All the while, the earth is just there, in all its splendor, the place where everything has happened, and where everyone has lived and died.  There are no signs, up there, of all the human trouble and misery, down there, just an aura of innocence and peace, as if humans never were.

This silent majesty is strangely comforting.  The earth and the stars are right there, and they have the answers.  A great. . . truth. . . is out there.  Lifeless space, the living earth, the mystery of time.  One senses that there is a knowing presence, filling the emptiness.  It is so close, and yet out of reach.  What, really, is this earth doing here?  What, really, is gravity?

This story has biology, too, a man, a woman, and a child. The man sacrifices himself for her, men do that, and she grieves, terribly, for her child, who has died down on earth, sometime ago.  Does she blame herself?  A mother would.  She has suffered love, a force we can’t see, a force that makes humans care more about others than they do about themselves.  It is an attractive force, but it’s not like gravity, it is not inversely proportional to distance.  Loved ones feel part of each other, across space and time.

In this unending, eternal present, why do humans suffer?  The past and the future concern them, and bother them. It is life that feels and suffers the hopes of time.

Like the first sea creature that was able to get on to land, eons ago, she gets back on to earth, to solid ground, back from death and heaven.

Existentialism: “the unfathomable universe and the plight of the individual who must assume ultimate responsibility for acts of free will without any certain knowledge of what is right or wrong or good or bad, a free agent in a deterministic, disorienting, and seemingly meaningless universe.”

Immortal

In 1800, Daniel Steibelt, a celebrated European virtuoso, came to Vienna to duel Beethoven in an ‘improvisation contest’.  With great pomp, in the first round, he won.   Beethoven was not much interested in trying to impress aristocrats.  For the second round, Steibelt was puffed up enough to use Beethoven’s own music in his challenge.  This was a. . . mistake.  Incensed, Beethoven snatched up Steibelt’s own music sheet, marched to the piano, turned the music upside down, went on to mock Steibelt’s ostentatious style, and then transform Steibelt’s  music into a dazzling composition.  Steibelt stormed out, refused ever to oppose Beethoven again, and eventually exiled himself to St. Petersburg, . . . for the rest of his life!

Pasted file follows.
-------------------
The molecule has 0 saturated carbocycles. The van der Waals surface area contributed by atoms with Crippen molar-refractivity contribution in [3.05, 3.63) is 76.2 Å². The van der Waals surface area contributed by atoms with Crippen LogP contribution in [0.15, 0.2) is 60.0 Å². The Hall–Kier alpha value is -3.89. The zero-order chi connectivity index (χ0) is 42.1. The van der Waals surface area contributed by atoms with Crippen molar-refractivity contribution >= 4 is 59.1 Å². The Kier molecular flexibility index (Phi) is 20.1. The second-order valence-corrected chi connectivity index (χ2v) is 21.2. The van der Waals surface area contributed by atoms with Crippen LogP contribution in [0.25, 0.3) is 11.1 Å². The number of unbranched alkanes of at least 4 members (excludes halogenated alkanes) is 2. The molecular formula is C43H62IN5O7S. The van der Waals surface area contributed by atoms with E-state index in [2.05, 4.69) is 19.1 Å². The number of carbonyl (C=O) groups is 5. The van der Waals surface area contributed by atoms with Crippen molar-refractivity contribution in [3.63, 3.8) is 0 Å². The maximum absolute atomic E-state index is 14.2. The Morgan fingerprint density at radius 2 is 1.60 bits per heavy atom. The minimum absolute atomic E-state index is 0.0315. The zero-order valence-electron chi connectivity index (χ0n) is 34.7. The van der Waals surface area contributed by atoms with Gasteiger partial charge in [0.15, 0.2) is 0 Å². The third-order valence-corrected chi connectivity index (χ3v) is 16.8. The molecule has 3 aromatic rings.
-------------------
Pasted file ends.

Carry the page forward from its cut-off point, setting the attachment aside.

Such was the great Beethoven.  He came to realize that he had achieved absolute musical mastery.  He knew that he could do . . all that can possibly be done . . with music.  Only a master genius can know what that is like, to have no peers, and no hope of being fully realized, in your own lifetime.

In 1802, in his ‘Heiligenstadt‘ Will and Testament, found only after his death, Beethoven resolved his loneliness and melancholy, and dedicated himself to music.

Little was lacking to make me put an end to my life.  Only art held me back, it seemed to me impossible to leave the world before I had brought forth all that I felt destined to bring forth

And so ‘bring forth’ great music he did, for the rest of his life, taking long walks, writing down the music as it would came to him, in ever present notebooks, absent minded, stubborn, and eccentric.

His music is his autobiography.  Hear the pain, in the Moonlight Sonata. The love of his life told him no. Feel the anguish in Pathetique.  He realizes he is going deaf.  The notes in these pieces are as much like words as any sounds can be, . . .the language of a human soul.

The true artist has no pride.  He sees unfortunately that art has no limits.  He has a vague awareness of how far he is from reaching his goal; and while others may perhaps admire him, he laments that he has not yet reached the point to which his genius only lights the way for him like a distant sun.”

On May 7, 1824, perhaps the greatest day in the history of music, at the Karntnertor Theatre, in Vienna, he performed his last symphony, unaware, in his deafness, that he had raptured the audience and brought down the house.  In its beginning, this symphony is thunderous, and startling, then it is combative and retreating, then accepting and aching, and then, like his life, transcendent in catharsis and joy, culminating in a . . . song,  a song with an sweet, resonating melody that anyone and everyone can keep in their heads, and sing, . . .forever.  On that night, in that theatre, Beethoven gave the everyday world, crafted with the greatest possible musical genius of any human composer, a magnificent and yet wonderfully simple, everyday, popular song.  And we have been writing and singing popular songs since.

Print Friendly, PDF & Email